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Stocks in a bubble?

Several renown investment advisors are calling a bubble in stocks.  Yet few Americans seem to care what people with hugely successful track records are saying.  Stocks are going up, why not get on board?

A bubble occurs when assets are valued at prices that are out of touch with reality, always on the high side.  Bubbles have occurred in many different assets, perhaps the most famous – and most ludicrous — being the Netherlands’ tulip mania in the early 17th century.

This generation has seen two bubbles, the first being the dot-com bubble of the 1990s when IPOs (initial public offerings) rose to hundreds of dollars a share even as some companies had never turned profits.  Worse, some dot-coms never sold anything, yet their stock prices soared.  The dot-com bubble burst in 2000, and the NASDAQ, on which many dot-coms traded, lost more than half its value.

But, the most painful for most Americans was the housing bubble of the 2000s.  Prices burst in 2006-2007, and millions of Americans lost their homes.

Always, bubble bulls – those that continue to buy and recommend that others do the same – come up with reasons why assets are not in a bubble. In the dot-com bubble, it was the unlimited potential of the Internet.  In the housing bubble, we were told that housing prices never go down, primarily because of our growing population.  Bubbles eventually burst, wreaking havoc on investors.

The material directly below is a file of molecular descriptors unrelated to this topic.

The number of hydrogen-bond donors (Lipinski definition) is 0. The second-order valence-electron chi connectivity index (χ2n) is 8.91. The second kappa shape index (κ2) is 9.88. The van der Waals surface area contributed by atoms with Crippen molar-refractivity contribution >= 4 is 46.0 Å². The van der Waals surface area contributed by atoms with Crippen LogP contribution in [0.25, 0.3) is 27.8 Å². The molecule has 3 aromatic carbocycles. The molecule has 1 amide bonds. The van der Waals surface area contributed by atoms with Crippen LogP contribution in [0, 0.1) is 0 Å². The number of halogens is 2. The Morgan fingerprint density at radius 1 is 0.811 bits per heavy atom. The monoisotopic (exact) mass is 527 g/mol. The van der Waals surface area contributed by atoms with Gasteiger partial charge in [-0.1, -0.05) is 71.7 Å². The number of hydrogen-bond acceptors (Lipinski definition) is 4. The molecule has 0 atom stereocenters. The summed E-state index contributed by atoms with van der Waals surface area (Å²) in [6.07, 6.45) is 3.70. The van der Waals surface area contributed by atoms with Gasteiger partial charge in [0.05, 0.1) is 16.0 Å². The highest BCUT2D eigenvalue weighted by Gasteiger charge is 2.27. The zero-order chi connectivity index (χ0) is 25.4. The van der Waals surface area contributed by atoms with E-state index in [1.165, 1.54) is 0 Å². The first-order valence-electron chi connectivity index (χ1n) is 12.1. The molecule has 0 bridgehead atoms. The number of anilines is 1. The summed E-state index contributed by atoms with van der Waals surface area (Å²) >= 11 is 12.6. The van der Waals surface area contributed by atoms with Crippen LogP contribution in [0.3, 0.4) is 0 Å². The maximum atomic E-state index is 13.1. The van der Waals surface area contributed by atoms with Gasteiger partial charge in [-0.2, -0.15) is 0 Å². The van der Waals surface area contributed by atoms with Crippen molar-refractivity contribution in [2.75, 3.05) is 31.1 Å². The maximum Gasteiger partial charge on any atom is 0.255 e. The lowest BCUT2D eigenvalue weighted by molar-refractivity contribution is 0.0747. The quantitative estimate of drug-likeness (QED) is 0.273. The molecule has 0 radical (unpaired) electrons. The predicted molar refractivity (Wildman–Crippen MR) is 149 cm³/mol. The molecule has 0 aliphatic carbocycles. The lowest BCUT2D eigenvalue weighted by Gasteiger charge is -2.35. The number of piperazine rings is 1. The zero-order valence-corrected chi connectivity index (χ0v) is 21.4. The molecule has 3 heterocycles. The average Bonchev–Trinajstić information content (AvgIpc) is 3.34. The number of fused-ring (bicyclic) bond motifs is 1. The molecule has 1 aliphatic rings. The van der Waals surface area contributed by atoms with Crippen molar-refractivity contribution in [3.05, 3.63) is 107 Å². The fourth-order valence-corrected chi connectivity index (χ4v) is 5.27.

Sadly, main street America doesn’t have a good track record for making money in stocks and rarely recognizes a bubble.  Average investors tend to get in at the tops when greed abounds and get out at the bottoms when fear takes over.  The strategy of selling overvalued assets and buying undervalued assets is rarely employed by average investors.

Currently, stocks are overvalued or at least highly-valued by just about every indicator.  Gold and silver are undervalued by about every indicator.  Yet at CMI we regularly see sellers of metals have their proceeds wired to stock brokerage firms.

There is no way to pick the absolute top in a bubble.  But, when optimism is universal, you probably won’t regret moving at least some of your assets from bubble investments to undervalued assets.  If you own stocks, consider converting at least some to gold or silver.

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